Warning: North Canton road rage

Warning: North Canton road rage

NORTH CANTON, OH (WOIO) - The North Canton Police Department encourages motorists to travel safely upon city streets. However, police officers have responded to two incidents of road rage within the last two days.

On Friday, January 2, 2015 an incident involved a physical assault of one driver who had to be transported to a local hospital with serious injuries to the face as result from a physical assault.

On Saturday, January 3, 2015 another incident involved one motorist threatening to shoot another motorist. Both incidents of aggressive driving involved elements of tailgating, speeding, and cutting the other driver off.

Therefore the North Canton Police Department is issuing this public safety message in hope that any more incidents of road rage can be avoided.

How can you avoid a confrontation with these types of people on the road? The National Highway Transportation and Safety Agency recommends the following tips to avoid being a victim of road rage:

  • Make every attempt to get out of the way of an aggressive driver.
  • Put your pride in the back seat. Do not challenge drivers by speeding up or trying to prevent them from getting in your lane.
  • Wear your seat belt.
  • Avoid eye contact. Eye contact can sometimes enrage an aggressive driver.
  • Ignore obscene gestures from other drivers, and never respond in kind. According to the AAA Foundation, "Obscene gestures have gotten people shot, stabbed, or beaten in every state."
  • Use your horn sparingly. Stressed-out motorists are often sent over the edge by a supposedly rude honk, an event that has been linked to scores of shootings.
  • Lock your car doors and, when in town, keep the windows and sunroof only partially open.
  • Report aggressive drivers to the police or highway patrol.
  • If an aggressive driver gets in an accident, stop at a safe distance from the scene, wait for police, and report the driving behavior that you witnessed.
  • If you're pursued by an angry motorist, never go home -- drive to a police station or another place where you can get help.

Aside from steering clear of hostile drivers, the AAA Foundation suggests avoiding the kind of mistakes that have provoked mentally and emotionally disturbed drivers -- and others -- to attack hapless motorists.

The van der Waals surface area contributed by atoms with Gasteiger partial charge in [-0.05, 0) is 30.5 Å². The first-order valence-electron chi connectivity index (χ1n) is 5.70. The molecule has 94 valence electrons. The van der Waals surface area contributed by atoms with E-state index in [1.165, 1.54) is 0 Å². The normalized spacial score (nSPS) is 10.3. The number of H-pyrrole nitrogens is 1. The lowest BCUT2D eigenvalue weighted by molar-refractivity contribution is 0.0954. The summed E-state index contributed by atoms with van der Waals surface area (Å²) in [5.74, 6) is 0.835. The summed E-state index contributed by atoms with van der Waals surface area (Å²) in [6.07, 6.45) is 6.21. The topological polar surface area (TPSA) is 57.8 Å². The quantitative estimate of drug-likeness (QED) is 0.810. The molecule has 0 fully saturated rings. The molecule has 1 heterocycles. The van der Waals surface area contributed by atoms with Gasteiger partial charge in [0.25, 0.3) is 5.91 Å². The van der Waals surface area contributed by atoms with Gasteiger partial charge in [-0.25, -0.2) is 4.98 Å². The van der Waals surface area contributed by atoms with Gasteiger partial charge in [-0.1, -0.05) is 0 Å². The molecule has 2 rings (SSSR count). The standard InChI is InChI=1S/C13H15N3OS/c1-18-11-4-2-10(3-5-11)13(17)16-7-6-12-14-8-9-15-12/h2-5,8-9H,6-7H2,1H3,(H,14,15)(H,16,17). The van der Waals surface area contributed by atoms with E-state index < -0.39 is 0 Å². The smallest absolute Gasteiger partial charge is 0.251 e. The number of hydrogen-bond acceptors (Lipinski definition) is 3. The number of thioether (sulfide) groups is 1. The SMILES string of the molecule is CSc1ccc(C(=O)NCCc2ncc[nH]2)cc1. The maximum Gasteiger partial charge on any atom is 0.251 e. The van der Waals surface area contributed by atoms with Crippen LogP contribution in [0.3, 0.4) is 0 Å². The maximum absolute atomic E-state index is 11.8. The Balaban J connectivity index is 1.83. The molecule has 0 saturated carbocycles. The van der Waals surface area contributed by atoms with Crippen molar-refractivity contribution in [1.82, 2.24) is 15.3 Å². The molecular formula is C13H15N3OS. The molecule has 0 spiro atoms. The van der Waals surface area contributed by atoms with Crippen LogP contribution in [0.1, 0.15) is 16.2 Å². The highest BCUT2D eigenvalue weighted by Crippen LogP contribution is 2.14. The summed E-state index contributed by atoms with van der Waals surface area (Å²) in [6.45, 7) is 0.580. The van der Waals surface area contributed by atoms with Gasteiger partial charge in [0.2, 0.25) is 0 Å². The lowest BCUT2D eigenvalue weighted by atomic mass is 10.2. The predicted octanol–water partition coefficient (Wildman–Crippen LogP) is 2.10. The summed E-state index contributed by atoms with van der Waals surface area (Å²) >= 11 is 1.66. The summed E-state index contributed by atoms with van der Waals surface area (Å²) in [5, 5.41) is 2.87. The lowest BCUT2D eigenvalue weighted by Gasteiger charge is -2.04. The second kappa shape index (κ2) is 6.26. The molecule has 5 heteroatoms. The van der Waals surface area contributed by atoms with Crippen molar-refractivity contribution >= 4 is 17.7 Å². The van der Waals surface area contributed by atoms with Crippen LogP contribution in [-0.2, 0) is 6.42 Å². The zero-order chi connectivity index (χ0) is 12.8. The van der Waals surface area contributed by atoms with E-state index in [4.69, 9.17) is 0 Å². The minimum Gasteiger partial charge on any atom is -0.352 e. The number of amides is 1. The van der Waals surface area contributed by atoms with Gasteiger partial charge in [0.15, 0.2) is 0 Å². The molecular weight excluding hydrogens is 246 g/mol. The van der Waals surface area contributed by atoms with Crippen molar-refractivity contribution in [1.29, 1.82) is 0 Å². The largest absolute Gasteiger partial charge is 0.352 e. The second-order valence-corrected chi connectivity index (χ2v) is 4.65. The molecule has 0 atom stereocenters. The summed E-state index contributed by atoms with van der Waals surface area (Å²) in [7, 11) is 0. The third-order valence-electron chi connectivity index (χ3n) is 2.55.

Here are steps the foundation suggests to avoid drawing the wrath of bullies:

  • Don't block the passing lane.
  • Stay a safe distance behind the car in front of you -- don't tailgate.
  • Always signal before you switch lanes, and make sure you don't cut anyone off.
  • Avoid the right-hand lane if you're not turning right.
  • Park with care -- don't take up more than one space, and look behind you before backing up.
  • Don't park in the handicapped zone unless you're disabled.
  • Keep your headlights on "low." If it's dark and you need high beams, dim them for oncoming traffic.
  • Don't flash your high beams at other motorists to punish them.
  • Don't block the road while talking to someone. As the AAA Foundation observes dryly, "Dozens of shootings suggest that this behavior irritates a lot of people."
  • Don't get distracted by your cell phone.
  • Refrain from displaying bumper stickers, flags, and other messages that might easily infuriate someone, such as an "IM RICH" license plate.

As tempting as it may be, avoid the urge to engage in any exchange with road 'ragers' or, worse yet, teach them a lesson.

Meeting road rage with road rage is the worst thing you could do. If you look at them and respond, it will only make them madder and you more stressed. If someone pulls up to you and starts yelling or gesturing, just let them blow off steam.

The North Canton Police Department remains vigilant in targeting aggressive driving actions regarding specific traffic laws, such as speeding, improper lane changes, and following too closely, or other forms of reckless driving behavior, in order to keep motorists from becoming a victim of road rage.

However, law enforcement cannot do this successfully without the broad acceptance of the public to obey our city and state motor vehicle laws.

Copyright 2015 WOIO. All rights reserved.